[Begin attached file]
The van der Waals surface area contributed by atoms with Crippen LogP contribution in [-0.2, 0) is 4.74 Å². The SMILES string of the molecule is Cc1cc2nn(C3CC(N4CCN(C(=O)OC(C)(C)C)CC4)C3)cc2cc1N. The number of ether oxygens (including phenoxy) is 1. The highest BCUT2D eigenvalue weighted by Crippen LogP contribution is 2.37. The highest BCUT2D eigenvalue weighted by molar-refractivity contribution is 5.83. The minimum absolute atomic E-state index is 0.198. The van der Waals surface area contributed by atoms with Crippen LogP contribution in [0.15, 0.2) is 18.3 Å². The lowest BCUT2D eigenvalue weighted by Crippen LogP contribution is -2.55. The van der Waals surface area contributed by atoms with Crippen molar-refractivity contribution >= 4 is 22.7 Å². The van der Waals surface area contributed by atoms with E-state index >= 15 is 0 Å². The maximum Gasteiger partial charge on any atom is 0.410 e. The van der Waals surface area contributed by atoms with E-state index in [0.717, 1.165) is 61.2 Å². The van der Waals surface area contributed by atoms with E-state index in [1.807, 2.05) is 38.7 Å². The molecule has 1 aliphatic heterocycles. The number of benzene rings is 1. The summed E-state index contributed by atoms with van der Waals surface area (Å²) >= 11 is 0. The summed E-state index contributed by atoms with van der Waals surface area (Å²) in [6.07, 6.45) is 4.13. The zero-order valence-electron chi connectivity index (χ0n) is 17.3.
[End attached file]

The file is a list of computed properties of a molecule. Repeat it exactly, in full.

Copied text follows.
The van der Waals surface area contributed by atoms with Crippen LogP contribution in [-0.2, 0) is 4.74 Å². The SMILES string of the molecule is Cc1cc2nn(C3CC(N4CCN(C(=O)OC(C)(C)C)CC4)C3)cc2cc1N. The number of ether oxygens (including phenoxy) is 1. The highest BCUT2D eigenvalue weighted by Crippen LogP contribution is 2.37. The highest BCUT2D eigenvalue weighted by molar-refractivity contribution is 5.83. The minimum absolute atomic E-state index is 0.198. The van der Waals surface area contributed by atoms with Crippen LogP contribution in [0.15, 0.2) is 18.3 Å². The lowest BCUT2D eigenvalue weighted by Crippen LogP contribution is -2.55. The van der Waals surface area contributed by atoms with Crippen molar-refractivity contribution >= 4 is 22.7 Å². The van der Waals surface area contributed by atoms with E-state index >= 15 is 0 Å². The maximum Gasteiger partial charge on any atom is 0.410 e. The van der Waals surface area contributed by atoms with E-state index in [0.717, 1.165) is 61.2 Å². The van der Waals surface area contributed by atoms with E-state index in [1.807, 2.05) is 38.7 Å². The molecule has 1 aliphatic heterocycles. The number of benzene rings is 1. The summed E-state index contributed by atoms with van der Waals surface area (Å²) >= 11 is 0. The summed E-state index contributed by atoms with van der Waals surface area (Å²) in [6.07, 6.45) is 4.13. The zero-order valence-electron chi connectivity index (χ0n) is 17.3.